Before a book finds its way into a classroom or school library, it has been vetted by thoughtful adults who understand and care about all students, and who read many books in order to make their recommendations. I have two concerns about the removal of these books:

First, that books may be removed from schools because some parents have requested it, thus  allowing those parents to make a decision not just for their own children, but for all children. (Teachers are already prepared to offer alternatives for children whose parents make such a request.)

My second concern is that school administrators may hear about a book challenge in another district and, perhaps without even reading the book, prevent its inclusion in a classroom or school library, hoping to avoid potential controversy.

Let’s read the books–the entire books, not just a passage that may have offended someone else—and have the courage to enter into whatever conversations they offer us.

New Light for Long-Ago “Failure”

December 14, 2021


In the spring of 1971, I got permission to do my student teaching at a progressive elementary school in London, England. It was based on the concept of the “Integrated Day,” a project-based method of teaching, where students engage in lots of different activities that require a mix of science, social studies, math, reading, writing, and art, as well as lots of sharing of what they are learning.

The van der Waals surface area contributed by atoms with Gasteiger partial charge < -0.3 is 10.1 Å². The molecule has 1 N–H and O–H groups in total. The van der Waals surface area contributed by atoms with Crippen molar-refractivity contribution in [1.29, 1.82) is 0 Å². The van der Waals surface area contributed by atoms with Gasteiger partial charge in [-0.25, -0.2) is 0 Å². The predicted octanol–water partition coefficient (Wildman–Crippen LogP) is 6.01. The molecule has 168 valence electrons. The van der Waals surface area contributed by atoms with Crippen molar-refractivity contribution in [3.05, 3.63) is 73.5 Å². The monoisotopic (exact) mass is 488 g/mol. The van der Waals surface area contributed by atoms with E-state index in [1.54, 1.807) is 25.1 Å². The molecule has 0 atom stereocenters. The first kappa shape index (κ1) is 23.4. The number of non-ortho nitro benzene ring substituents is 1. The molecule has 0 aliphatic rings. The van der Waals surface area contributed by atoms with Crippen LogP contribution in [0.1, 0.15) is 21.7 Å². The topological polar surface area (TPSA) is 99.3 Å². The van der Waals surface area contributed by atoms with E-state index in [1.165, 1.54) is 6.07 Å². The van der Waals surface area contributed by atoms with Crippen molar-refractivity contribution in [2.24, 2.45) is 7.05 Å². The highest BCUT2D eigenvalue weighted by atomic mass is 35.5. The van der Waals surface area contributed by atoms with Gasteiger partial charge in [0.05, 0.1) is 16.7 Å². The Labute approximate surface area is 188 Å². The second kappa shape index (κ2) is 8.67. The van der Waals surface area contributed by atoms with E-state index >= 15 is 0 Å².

The classrooms in that school were messy and noisy and effective and I loved it. On the basis of that experience, I was hired for my first teaching job, in Hingham, Massachusetts the following fall. But when I tried to create the kind of classroom I envisioned, my enthusiasm was met with resistance I wasn’t yet strong/ brave/ smart enough to meet, and under considerable pressure, I resigned in mid-October. I’ve always thought of it (felt it) as a personal failure, not entirely my fault, but not a good foundation on which to launch a teaching career. In the years since, I’ve been a successful teacher and writer, and that first feeling of failure has faded. I’m left with good memories of the children I taught and the community of Hingham, and I sometimes wonder about who those children have grown to be.